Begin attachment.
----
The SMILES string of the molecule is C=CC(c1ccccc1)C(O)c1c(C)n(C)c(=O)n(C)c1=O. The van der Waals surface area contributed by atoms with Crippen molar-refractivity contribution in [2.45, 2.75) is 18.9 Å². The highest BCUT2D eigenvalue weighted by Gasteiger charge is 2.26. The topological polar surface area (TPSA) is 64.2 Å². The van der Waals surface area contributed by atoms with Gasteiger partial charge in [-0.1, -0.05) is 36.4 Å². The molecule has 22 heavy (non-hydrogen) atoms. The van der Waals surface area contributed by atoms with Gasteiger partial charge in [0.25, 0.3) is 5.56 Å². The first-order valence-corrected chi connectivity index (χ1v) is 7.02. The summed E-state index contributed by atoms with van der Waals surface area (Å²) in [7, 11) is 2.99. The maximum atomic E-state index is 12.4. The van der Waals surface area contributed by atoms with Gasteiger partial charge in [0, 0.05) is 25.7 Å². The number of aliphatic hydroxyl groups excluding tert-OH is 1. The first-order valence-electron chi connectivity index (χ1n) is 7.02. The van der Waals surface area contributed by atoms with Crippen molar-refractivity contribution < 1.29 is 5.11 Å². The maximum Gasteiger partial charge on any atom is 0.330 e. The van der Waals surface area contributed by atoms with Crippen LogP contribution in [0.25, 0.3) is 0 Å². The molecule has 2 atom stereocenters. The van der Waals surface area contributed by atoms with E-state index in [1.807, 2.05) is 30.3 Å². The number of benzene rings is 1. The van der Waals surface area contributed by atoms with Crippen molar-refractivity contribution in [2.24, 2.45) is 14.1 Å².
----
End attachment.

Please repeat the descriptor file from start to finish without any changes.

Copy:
The SMILES string of the molecule is C=CC(c1ccccc1)C(O)c1c(C)n(C)c(=O)n(C)c1=O. The van der Waals surface area contributed by atoms with Crippen molar-refractivity contribution in [2.45, 2.75) is 18.9 Å². The highest BCUT2D eigenvalue weighted by Gasteiger charge is 2.26. The topological polar surface area (TPSA) is 64.2 Å². The van der Waals surface area contributed by atoms with Gasteiger partial charge in [-0.1, -0.05) is 36.4 Å². The molecule has 22 heavy (non-hydrogen) atoms. The van der Waals surface area contributed by atoms with Gasteiger partial charge in [0.25, 0.3) is 5.56 Å². The first-order valence-corrected chi connectivity index (χ1v) is 7.02. The summed E-state index contributed by atoms with van der Waals surface area (Å²) in [7, 11) is 2.99. The maximum atomic E-state index is 12.4. The van der Waals surface area contributed by atoms with Gasteiger partial charge in [0, 0.05) is 25.7 Å². The number of aliphatic hydroxyl groups excluding tert-OH is 1. The first-order valence-electron chi connectivity index (χ1n) is 7.02. The van der Waals surface area contributed by atoms with Crippen molar-refractivity contribution < 1.29 is 5.11 Å². The maximum Gasteiger partial charge on any atom is 0.330 e. The van der Waals surface area contributed by atoms with Crippen LogP contribution in [0.25, 0.3) is 0 Å². The molecule has 2 atom stereocenters. The van der Waals surface area contributed by atoms with E-state index in [1.807, 2.05) is 30.3 Å². The number of benzene rings is 1. The van der Waals surface area contributed by atoms with Crippen molar-refractivity contribution in [2.24, 2.45) is 14.1 Å².